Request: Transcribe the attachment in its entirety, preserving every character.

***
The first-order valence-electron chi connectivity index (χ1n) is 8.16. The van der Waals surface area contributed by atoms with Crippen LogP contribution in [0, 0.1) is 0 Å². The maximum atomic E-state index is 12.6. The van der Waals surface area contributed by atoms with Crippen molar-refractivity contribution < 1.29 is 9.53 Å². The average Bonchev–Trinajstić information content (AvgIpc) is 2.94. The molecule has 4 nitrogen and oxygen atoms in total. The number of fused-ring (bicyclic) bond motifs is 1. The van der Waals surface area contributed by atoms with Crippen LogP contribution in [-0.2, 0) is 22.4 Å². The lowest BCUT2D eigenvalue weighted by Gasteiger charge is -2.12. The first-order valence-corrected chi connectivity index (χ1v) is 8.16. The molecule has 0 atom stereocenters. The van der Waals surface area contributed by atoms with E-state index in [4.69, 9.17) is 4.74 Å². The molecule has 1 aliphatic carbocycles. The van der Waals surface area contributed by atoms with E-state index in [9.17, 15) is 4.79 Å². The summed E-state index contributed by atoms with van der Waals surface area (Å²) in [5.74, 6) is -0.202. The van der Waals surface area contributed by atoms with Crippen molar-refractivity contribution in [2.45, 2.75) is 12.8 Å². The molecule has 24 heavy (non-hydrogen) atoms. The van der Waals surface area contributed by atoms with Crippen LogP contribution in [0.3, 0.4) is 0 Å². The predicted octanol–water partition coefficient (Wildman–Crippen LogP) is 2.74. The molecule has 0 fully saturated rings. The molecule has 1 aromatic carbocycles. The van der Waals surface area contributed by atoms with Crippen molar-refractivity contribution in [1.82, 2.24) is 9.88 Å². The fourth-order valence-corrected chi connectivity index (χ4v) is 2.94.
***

The first-order valence-electron chi connectivity index (χ1n) is 8.16. The van der Waals surface area contributed by atoms with Crippen LogP contribution in [0, 0.1) is 0 Å². The maximum atomic E-state index is 12.6. The van der Waals surface area contributed by atoms with Crippen molar-refractivity contribution < 1.29 is 9.53 Å². The average Bonchev–Trinajstić information content (AvgIpc) is 2.94. The molecule has 4 nitrogen and oxygen atoms in total. The number of fused-ring (bicyclic) bond motifs is 1. The van der Waals surface area contributed by atoms with Crippen LogP contribution in [-0.2, 0) is 22.4 Å². The lowest BCUT2D eigenvalue weighted by Gasteiger charge is -2.12. The first-order valence-corrected chi connectivity index (χ1v) is 8.16. The molecule has 0 atom stereocenters. The van der Waals surface area contributed by atoms with E-state index in [4.69, 9.17) is 4.74 Å². The molecule has 1 aliphatic carbocycles. The van der Waals surface area contributed by atoms with E-state index in [9.17, 15) is 4.79 Å². The summed E-state index contributed by atoms with van der Waals surface area (Å²) in [5.74, 6) is -0.202. The van der Waals surface area contributed by atoms with Crippen molar-refractivity contribution in [2.45, 2.75) is 12.8 Å². The molecule has 24 heavy (non-hydrogen) atoms. The van der Waals surface area contributed by atoms with Crippen LogP contribution in [0.3, 0.4) is 0 Å². The predicted octanol–water partition coefficient (Wildman–Crippen LogP) is 2.74. The molecule has 0 fully saturated rings. The molecule has 1 aromatic carbocycles. The van der Waals surface area contributed by atoms with Crippen molar-refractivity contribution in [1.82, 2.24) is 9.88 Å². The fourth-order valence-corrected chi connectivity index (χ4v) is 2.94.